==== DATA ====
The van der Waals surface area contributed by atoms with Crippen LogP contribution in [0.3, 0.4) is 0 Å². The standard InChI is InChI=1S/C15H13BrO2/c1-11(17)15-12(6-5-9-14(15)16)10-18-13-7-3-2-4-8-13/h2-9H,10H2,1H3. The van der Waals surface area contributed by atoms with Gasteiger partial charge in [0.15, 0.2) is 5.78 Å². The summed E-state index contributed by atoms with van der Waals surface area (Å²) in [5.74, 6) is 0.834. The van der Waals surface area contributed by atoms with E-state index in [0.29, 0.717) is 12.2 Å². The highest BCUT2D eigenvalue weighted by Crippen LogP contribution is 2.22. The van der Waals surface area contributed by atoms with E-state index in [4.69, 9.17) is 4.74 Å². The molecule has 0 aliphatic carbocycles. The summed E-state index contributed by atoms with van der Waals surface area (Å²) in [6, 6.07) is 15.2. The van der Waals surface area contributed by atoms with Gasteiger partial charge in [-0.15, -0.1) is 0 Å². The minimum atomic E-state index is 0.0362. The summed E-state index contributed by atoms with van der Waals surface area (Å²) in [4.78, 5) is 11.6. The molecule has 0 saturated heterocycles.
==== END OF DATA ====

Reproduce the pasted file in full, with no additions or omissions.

The van der Waals surface area contributed by atoms with Crippen LogP contribution in [0.3, 0.4) is 0 Å². The standard InChI is InChI=1S/C15H13BrO2/c1-11(17)15-12(6-5-9-14(15)16)10-18-13-7-3-2-4-8-13/h2-9H,10H2,1H3. The van der Waals surface area contributed by atoms with Gasteiger partial charge in [0.15, 0.2) is 5.78 Å². The summed E-state index contributed by atoms with van der Waals surface area (Å²) in [5.74, 6) is 0.834. The van der Waals surface area contributed by atoms with E-state index in [0.29, 0.717) is 12.2 Å². The highest BCUT2D eigenvalue weighted by Crippen LogP contribution is 2.22. The van der Waals surface area contributed by atoms with E-state index in [4.69, 9.17) is 4.74 Å². The molecule has 0 aliphatic carbocycles. The summed E-state index contributed by atoms with van der Waals surface area (Å²) in [6, 6.07) is 15.2. The van der Waals surface area contributed by atoms with Gasteiger partial charge in [-0.15, -0.1) is 0 Å². The minimum atomic E-state index is 0.0362. The summed E-state index contributed by atoms with van der Waals surface area (Å²) in [4.78, 5) is 11.6. The molecule has 0 saturated heterocycles.